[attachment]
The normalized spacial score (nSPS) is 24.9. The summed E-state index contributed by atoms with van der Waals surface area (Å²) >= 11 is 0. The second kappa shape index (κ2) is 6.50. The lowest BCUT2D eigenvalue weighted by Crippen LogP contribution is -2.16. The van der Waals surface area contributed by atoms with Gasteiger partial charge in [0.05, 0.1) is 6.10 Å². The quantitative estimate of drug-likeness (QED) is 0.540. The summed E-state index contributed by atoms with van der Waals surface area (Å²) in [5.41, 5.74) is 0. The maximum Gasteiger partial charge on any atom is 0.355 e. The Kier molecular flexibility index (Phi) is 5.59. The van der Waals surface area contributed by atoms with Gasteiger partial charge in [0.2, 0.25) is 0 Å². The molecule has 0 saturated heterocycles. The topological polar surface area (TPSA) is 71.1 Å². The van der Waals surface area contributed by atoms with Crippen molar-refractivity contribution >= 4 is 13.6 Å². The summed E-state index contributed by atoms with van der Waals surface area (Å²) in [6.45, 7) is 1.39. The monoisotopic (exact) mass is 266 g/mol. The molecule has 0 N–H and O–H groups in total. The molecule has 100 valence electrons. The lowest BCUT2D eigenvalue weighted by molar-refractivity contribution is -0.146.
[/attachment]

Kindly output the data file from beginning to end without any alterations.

The normalized spacial score (nSPS) is 24.9. The summed E-state index contributed by atoms with van der Waals surface area (Å²) >= 11 is 0. The second kappa shape index (κ2) is 6.50. The lowest BCUT2D eigenvalue weighted by Crippen LogP contribution is -2.16. The van der Waals surface area contributed by atoms with Gasteiger partial charge in [0.05, 0.1) is 6.10 Å². The quantitative estimate of drug-likeness (QED) is 0.540. The summed E-state index contributed by atoms with van der Waals surface area (Å²) in [5.41, 5.74) is 0. The maximum Gasteiger partial charge on any atom is 0.355 e. The Kier molecular flexibility index (Phi) is 5.59. The van der Waals surface area contributed by atoms with Gasteiger partial charge in [0.2, 0.25) is 0 Å². The molecule has 0 saturated heterocycles. The topological polar surface area (TPSA) is 71.1 Å². The van der Waals surface area contributed by atoms with Crippen molar-refractivity contribution >= 4 is 13.6 Å². The summed E-state index contributed by atoms with van der Waals surface area (Å²) in [6.45, 7) is 1.39. The monoisotopic (exact) mass is 266 g/mol. The molecule has 0 N–H and O–H groups in total. The molecule has 100 valence electrons. The lowest BCUT2D eigenvalue weighted by molar-refractivity contribution is -0.146.